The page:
Motorists to pay extra as a result of ‘stealth’ insurance tax increase
Some 30 million motorists will see their premiums rise by £386 million a year, or £12.80 each, as a result of the increased Insurance Premium Tax (IPT) that comes into effect this weekend.
The tax on insurance premiums is rising by more than half, from 6% to 9.5%, with the average car insurance policy costing £367. Younger drivers will be the worst affected, as the average premium for drivers aged 18-20 is £972 and the tax rise will add £34 to a premium of this size.
IPT is levied on several types of insurance. The RAC, which compiled the figures, say motorists will be hit hard as car insurance accounted for a fifth of the £3 billion tax charged on insurance premiums in 2014.
RAC Insurance director Mark Godfrey said: “Insurance is – rightly – mandatory for anyone getting behind the wheel. The 3.5% hike in IPT is another stealth tax like fuel duty that has unreasonably added to the already considerable contribution made to the Treasury by motorists.
“With insurance premiums currently going up faster than they have in the last five years, it’s sadly going to be a double whammy of bad news for the motorist.
How much tax do motorists pay?
According to the RAC, motorists paid some £39.2 billion in driving-related taxes in 2014. That breaks down as follows.
- Fuel duty: Charged at 57.95p a litre. The total tax take in 2014 was £26.4 billion.
- VAT on fuel: Levied at 20%. Drivers pay £6.3 billion a year.
- Vehicle Excise Duty: Charged based on a vehicle’s CO2 emissions. The tax bill for this was £5.9 billion in 2014.
- Insurance premium tax: Raised £624 million in 2014, and is expected to cost drivers more than a billion after the rate rises to 9.5%
Who else will pay more IPT?
IPT is charged on car insurance, home insurance, pet insurance and private medical insurance. A higher 20% rate is charged on travel insurance and some electrical warranties. This will not change.
Some insurance policies are exempt from IPT, including life insurance, mortgage insurance and spacecraft!
Invented by a Frenchman in 1954 and ironically introduced in the UK on 1 April 1973, VAT is an indirect tax levied on the value added in the production of goods and services, from primary production to final consumption and is paid by the buyer. Its levying is complex, with a number of exemptions and exclusions. For example, in the UK, VAT is payable on chocolate-covered biscuits, but not on chocolate-covered cakes and the non-VAT status of McVitie’s Jaffa Cakes was challenged in a UK court case to determine whether Jaffa Cake was a cake or a biscuit. The judge ruled that the Jaffa Cake is a cake, McVitie’s won the case and VAT is not paid on Jaffa Cakes in the UK.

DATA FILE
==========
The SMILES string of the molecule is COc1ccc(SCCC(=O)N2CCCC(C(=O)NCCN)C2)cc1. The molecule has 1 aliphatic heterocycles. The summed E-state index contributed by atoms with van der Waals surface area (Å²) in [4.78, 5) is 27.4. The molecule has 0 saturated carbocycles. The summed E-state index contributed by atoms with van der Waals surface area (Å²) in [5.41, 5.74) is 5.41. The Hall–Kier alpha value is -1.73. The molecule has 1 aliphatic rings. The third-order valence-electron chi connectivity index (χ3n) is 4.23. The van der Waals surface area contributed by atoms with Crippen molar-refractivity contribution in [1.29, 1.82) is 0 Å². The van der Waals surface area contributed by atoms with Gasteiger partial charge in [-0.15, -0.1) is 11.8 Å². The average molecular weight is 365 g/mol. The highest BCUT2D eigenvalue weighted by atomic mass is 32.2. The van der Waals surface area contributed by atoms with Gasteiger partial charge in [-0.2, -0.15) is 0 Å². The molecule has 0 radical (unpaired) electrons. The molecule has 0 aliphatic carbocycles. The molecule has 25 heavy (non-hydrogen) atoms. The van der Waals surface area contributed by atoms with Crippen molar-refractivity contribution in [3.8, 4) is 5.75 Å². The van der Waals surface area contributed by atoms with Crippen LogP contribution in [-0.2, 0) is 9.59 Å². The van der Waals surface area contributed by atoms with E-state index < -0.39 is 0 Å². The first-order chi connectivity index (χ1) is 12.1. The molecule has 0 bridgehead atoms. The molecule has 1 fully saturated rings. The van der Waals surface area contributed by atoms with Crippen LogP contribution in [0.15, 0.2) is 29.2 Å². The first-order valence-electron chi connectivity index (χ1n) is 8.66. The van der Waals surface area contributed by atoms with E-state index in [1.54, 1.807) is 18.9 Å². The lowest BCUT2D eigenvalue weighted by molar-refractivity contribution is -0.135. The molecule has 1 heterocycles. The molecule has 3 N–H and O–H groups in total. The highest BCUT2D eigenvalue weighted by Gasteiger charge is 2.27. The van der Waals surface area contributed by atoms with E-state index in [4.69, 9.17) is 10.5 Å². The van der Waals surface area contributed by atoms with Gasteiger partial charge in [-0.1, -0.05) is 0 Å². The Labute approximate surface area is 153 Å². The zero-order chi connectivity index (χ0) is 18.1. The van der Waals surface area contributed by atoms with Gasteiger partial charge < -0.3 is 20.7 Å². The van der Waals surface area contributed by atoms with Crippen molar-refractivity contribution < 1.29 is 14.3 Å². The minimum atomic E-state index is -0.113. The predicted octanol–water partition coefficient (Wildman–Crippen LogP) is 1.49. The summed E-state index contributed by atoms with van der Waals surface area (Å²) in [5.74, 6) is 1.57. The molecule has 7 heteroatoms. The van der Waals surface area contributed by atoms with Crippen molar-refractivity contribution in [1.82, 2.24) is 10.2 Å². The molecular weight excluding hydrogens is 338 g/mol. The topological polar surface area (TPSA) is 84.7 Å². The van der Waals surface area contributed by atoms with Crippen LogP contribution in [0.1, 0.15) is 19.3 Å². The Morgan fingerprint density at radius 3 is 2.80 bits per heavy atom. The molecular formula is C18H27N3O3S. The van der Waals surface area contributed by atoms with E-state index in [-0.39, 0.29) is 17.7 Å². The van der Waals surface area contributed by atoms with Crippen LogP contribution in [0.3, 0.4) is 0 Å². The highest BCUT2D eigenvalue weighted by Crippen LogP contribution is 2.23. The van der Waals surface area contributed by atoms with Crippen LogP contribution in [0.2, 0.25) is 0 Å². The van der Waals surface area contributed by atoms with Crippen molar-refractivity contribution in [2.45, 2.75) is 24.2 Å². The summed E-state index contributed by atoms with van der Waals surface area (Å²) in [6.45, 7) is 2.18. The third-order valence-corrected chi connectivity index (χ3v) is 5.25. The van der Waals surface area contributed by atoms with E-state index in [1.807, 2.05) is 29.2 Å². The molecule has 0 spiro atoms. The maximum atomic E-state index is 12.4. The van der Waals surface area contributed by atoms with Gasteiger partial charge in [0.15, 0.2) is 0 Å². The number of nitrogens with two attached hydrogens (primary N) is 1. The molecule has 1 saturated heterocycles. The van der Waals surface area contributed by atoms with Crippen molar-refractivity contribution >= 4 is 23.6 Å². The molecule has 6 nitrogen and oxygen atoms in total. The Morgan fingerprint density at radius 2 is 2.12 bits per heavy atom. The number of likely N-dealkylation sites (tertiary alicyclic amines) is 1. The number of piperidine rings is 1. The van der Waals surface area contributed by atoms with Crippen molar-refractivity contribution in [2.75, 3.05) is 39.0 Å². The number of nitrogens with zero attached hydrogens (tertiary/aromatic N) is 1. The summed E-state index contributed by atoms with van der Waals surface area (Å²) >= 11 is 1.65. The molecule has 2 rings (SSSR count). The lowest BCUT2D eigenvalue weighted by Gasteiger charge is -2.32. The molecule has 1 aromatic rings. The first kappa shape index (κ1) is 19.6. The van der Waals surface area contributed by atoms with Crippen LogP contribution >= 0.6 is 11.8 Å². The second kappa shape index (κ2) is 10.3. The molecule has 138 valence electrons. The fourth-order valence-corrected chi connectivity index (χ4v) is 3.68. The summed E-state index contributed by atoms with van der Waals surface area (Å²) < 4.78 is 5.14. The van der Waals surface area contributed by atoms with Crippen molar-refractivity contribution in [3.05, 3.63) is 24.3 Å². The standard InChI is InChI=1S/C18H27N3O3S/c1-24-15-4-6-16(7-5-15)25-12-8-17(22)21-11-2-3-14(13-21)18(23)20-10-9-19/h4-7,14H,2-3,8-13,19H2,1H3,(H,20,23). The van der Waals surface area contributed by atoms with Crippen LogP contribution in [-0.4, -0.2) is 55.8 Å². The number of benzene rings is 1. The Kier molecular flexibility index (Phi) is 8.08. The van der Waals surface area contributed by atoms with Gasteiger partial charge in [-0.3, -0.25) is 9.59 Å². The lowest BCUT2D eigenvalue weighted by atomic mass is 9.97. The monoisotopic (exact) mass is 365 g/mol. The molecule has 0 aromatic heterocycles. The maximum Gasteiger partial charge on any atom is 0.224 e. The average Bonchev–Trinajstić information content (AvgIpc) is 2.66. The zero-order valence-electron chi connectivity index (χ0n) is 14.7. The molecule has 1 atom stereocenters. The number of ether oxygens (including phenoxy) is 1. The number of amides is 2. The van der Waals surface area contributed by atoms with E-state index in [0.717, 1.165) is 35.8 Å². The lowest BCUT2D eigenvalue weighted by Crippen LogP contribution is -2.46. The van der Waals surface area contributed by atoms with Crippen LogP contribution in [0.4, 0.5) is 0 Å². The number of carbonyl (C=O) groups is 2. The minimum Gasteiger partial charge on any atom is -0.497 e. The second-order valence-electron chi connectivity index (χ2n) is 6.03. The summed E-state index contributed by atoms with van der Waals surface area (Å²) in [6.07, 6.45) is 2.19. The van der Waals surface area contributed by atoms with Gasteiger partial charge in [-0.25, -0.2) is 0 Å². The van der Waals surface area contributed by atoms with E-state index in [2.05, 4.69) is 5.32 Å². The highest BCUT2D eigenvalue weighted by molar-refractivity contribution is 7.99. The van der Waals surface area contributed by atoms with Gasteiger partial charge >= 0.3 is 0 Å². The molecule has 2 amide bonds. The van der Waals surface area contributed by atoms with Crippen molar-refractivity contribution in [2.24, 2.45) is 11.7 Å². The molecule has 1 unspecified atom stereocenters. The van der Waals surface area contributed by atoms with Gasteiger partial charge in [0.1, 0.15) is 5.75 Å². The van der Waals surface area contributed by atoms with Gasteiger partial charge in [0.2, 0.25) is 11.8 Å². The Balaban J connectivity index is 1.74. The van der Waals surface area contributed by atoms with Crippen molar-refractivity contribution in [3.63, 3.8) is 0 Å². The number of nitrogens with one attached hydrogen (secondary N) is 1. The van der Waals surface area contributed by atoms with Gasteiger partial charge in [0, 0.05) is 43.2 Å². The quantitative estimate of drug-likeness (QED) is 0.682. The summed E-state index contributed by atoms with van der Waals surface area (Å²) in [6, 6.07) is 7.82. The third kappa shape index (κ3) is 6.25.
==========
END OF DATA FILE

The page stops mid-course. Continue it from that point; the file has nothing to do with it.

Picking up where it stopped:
Private medical insurance
PMI allows you to skip the NHS waiting list and arrange treatment at a time you choose. With most PMI policies, you pay a monthly premium (the older you are, generally the higher premium) and the policy will then pay out, up to specified cover limits and after an agreed excess, for any treatment you might need. Not all conditions are covered by PMI and you get what you pay for: the more cover you want, the higher your premium will be.
Generally thought of as being interchangeable with life assurance, but isn’t. Life insurance insures you for a specific period of time, at a premium fixed by your age, health and the amount the life is insured for. If you die while the policy is in force, the insurance company pays the claim. However, if you survive to the end of the term or cease paying the premiums, the policy is finished and has no remaining value whatsoever as it only has any value if you have a claim. For this reason, life insurance is much cheaper than life assurance (also called whole of life).